The manufacture of iron and steel furnishes us with a striking illustration, in the way that the changes are labelled. When the work of smelting is done, pig-iron is produced. but it is altogether useless in that form. To make it workable the pig-iron is put into puddling furnaces and when molten the puddler churns it with an iron rod until he sees particles separating from the mass. In due course other particles separate and it is his business to roll them all into one mass of soft iron, which is ultimately taken out to the steam hammer and the rolling mills. This change that takes place under chemical action. is called in the iron trade, “coming to nature.”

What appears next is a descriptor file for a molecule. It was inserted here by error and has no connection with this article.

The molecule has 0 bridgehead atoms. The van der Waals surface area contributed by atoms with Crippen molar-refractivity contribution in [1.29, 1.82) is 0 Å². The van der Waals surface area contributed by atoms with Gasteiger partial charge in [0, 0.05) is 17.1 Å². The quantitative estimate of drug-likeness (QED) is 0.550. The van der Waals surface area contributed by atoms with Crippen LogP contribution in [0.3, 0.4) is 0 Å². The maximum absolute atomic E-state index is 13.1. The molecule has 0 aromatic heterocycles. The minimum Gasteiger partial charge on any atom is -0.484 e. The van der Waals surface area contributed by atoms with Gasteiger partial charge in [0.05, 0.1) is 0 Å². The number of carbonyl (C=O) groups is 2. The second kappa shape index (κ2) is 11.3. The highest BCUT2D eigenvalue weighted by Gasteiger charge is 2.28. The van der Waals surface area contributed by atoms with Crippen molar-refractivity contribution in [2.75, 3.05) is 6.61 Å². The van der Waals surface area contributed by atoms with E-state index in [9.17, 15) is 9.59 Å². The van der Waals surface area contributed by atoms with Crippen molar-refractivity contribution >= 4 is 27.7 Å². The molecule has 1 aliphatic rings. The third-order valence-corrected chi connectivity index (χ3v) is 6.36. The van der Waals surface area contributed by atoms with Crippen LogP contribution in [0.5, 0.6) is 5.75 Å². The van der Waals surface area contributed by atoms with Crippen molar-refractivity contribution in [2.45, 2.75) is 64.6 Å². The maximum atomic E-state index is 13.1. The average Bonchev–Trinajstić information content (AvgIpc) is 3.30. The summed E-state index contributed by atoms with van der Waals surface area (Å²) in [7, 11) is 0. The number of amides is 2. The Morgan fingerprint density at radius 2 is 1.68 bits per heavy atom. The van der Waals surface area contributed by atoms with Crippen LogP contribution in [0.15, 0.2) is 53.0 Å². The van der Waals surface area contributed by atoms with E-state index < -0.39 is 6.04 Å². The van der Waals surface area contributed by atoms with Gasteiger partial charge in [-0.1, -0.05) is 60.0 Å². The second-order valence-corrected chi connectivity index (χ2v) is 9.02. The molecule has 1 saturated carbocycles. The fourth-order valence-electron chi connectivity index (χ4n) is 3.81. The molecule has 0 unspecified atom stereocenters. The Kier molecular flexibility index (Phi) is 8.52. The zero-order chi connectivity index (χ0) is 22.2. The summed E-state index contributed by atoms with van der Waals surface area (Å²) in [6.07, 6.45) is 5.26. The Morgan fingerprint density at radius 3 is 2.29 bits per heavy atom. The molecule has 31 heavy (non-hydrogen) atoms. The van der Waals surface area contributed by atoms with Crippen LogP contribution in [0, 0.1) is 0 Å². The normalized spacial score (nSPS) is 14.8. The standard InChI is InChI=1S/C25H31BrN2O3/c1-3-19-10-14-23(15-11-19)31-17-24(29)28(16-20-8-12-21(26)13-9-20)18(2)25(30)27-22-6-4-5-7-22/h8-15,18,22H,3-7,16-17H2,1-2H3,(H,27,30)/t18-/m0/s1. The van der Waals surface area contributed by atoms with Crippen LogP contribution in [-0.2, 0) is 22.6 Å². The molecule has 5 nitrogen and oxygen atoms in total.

There is another process gone through in manufacturing iron into steel. It is called in the steel trade, “conversion.”
It is not a little striking that when these changes have once taken place the metal can never go back to its original state, any more than, when the farmer’s wife has finished the churning, she could turn the butter back to cream.
In the case of new birth and conversion it is a spiritual change, but never can it be undone.
Let us be careful how we use these great terms. Conversion, salvation, forgiveness, peace with God, eternal life, mean all the same thing to many people, and thereby they lose much helpful instruction.
The prodigal’s conversion, as we take it, took place at the pig trough, but his forgiveness when he met his father. “I will arise and go,” is the language of a heart turning in God’s direction. “He arose and came,” is but the outward and visible sign of an inward and spiritual turning which has taken place. He turned in the far country, but he was kissed and forgiven at home.